Obesity in Dogs
Some of us shower our pets with love in the form of treats. Sometimes we just can’t resist those big, sweet eyes looking up at us longingly for a piece of our food. Unfortunately, many people do not understand that being overweight can lead to several other health complications such as metabolic abnormalities, cardiovascular disease, and joint and mobility issues. According to the 2018 Pet Obesity Survey conducted by the Association for Pet Obesity Prevention, 55.8% of dogs are considered overweight or obese.
Caring for Your Dog
As the caregivers of these animals, it is up to us to help them maintain a healthy weight. The best way to do this is to consult with your veterinarian to establish a quality diet and the appropriate amount of food your pet needs each day to stay healthy. Another helpful trick is to feed your dog portioned out meals at specific times each day as opposed to free feeding. Treats are still okay if they are dog safe and you remember to account for that in your dog’s daily caloric intake as well. Dogs process things differently than we do, so that little 1 oz. cube of cheese you gave Fido is the equivalent of a human eating one and a half burgers! Some good low-cal treat options are dog safe fruits and veggies like carrots or apples. Some dogs goes so crazy for carrots, you would think it’s the most delicious thing in the world.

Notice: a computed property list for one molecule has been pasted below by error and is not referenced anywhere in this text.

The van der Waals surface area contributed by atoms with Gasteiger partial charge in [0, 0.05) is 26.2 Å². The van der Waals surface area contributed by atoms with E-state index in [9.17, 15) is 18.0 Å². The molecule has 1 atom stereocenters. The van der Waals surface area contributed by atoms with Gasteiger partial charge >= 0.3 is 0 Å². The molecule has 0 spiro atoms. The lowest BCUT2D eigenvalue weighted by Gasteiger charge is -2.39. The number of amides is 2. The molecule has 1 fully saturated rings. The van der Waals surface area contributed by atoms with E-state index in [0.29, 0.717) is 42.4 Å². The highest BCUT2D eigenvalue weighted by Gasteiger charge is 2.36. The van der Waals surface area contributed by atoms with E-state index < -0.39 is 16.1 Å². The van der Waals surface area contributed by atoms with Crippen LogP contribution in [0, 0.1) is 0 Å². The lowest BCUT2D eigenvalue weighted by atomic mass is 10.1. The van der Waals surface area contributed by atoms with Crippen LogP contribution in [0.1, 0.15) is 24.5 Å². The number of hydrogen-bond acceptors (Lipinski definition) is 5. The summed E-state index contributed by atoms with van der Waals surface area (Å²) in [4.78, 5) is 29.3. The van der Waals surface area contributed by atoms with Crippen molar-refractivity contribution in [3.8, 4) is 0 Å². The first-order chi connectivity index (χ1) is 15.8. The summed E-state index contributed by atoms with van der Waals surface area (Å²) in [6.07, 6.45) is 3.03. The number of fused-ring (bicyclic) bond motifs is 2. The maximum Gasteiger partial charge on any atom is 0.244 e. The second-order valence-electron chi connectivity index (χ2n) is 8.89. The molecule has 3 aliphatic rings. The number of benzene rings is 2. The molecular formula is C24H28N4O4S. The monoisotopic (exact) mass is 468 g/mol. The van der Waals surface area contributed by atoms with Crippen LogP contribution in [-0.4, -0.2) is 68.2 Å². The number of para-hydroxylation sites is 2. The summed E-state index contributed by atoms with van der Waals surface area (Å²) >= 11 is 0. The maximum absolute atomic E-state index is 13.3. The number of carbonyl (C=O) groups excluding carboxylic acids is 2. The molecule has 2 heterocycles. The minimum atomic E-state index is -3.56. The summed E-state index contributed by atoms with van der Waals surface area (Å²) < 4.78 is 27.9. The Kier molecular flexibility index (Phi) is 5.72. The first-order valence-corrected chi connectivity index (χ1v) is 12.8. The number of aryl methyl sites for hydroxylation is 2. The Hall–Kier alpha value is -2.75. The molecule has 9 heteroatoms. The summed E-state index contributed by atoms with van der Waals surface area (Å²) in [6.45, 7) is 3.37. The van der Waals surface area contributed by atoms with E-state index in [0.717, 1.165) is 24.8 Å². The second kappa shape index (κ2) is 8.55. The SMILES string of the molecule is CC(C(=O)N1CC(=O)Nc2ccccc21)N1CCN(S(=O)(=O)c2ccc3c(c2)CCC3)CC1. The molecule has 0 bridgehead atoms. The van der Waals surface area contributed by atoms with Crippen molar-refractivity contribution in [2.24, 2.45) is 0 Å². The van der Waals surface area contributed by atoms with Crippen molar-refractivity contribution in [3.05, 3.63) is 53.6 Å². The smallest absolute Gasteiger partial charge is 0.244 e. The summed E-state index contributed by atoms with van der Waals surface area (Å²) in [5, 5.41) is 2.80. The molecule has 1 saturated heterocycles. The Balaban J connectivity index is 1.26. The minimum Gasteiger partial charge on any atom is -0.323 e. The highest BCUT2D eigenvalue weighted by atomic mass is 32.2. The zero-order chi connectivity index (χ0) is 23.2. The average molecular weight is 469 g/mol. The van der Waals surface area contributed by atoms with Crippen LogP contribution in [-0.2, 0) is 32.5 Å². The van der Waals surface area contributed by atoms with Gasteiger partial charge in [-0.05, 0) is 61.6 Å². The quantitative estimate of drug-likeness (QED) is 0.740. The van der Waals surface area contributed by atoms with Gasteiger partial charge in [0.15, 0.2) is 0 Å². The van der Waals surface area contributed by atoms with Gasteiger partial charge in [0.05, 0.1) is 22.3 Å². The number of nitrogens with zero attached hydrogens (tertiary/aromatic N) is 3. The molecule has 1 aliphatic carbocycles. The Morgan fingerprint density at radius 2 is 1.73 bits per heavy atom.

Keep Them Active
The next thing we can do to help prevent obesity is to keep your dogs active. Small dogs are more likely to be overweight, so remember, even little dogs need regular exercise. Try to take your dog out for a 30 minute walk each day. This will not only benefit their weight and joint health, but it will also give them a lot of mental and sensory stimulation as they get to explore the world around them. This is beneficial to their overall health as well. It’s also a great way to bond with your dog and it helps keep you healthy as well. It’s really a win-win situation.
“Now as an adult, working in the veterinary industry has made me hyper aware of the complications dogs face when they are overweight or obese and as a result, I have swung the opposite way and I rarely give my dogs treats. Instead, I shower them love in other ways such as playing together, lots of toys, and giving them lots of cuddles and affection. This doesn’t mean they don’t still beg, but I have grown strong enough to resist their cute faces remembering that it is best for them to live long healthy lives than to get that piece of whatever I’m eating.” — Rebecca, our NHS Clinic Manager
If you have further questions or concerns about your pets’ weight, please consult with your veterinarian.
This post was authored by our amazing Clinic Manager, Rebecca Goff.